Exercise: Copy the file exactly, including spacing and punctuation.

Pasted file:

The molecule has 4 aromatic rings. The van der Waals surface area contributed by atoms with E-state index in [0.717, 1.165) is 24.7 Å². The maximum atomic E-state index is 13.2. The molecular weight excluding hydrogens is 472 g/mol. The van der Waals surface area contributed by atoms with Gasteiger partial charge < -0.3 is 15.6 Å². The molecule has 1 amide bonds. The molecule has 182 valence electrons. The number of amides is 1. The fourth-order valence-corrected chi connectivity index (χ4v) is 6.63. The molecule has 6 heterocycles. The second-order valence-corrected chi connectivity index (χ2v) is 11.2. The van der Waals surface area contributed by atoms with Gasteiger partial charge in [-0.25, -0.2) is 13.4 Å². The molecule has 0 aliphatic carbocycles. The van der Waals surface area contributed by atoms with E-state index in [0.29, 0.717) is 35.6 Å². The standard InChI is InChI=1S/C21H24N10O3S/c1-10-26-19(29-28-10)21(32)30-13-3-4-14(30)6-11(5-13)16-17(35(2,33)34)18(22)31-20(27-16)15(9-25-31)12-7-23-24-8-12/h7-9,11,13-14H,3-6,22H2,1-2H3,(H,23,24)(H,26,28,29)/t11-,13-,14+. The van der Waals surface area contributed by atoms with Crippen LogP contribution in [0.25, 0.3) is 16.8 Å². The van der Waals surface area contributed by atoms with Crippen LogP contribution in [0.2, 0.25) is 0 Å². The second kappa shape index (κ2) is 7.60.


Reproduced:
The molecule has 4 aromatic rings. The van der Waals surface area contributed by atoms with E-state index in [0.717, 1.165) is 24.7 Å². The maximum atomic E-state index is 13.2. The molecular weight excluding hydrogens is 472 g/mol. The van der Waals surface area contributed by atoms with Gasteiger partial charge < -0.3 is 15.6 Å². The molecule has 1 amide bonds. The molecule has 182 valence electrons. The number of amides is 1. The fourth-order valence-corrected chi connectivity index (χ4v) is 6.63. The molecule has 6 heterocycles. The second-order valence-corrected chi connectivity index (χ2v) is 11.2. The van der Waals surface area contributed by atoms with Gasteiger partial charge in [-0.25, -0.2) is 13.4 Å². The molecule has 0 aliphatic carbocycles. The van der Waals surface area contributed by atoms with E-state index in [0.29, 0.717) is 35.6 Å². The standard InChI is InChI=1S/C21H24N10O3S/c1-10-26-19(29-28-10)21(32)30-13-3-4-14(30)6-11(5-13)16-17(35(2,33)34)18(22)31-20(27-16)15(9-25-31)12-7-23-24-8-12/h7-9,11,13-14H,3-6,22H2,1-2H3,(H,23,24)(H,26,28,29)/t11-,13-,14+. The van der Waals surface area contributed by atoms with Crippen LogP contribution in [0.25, 0.3) is 16.8 Å². The van der Waals surface area contributed by atoms with Crippen LogP contribution in [0.2, 0.25) is 0 Å². The second kappa shape index (κ2) is 7.60.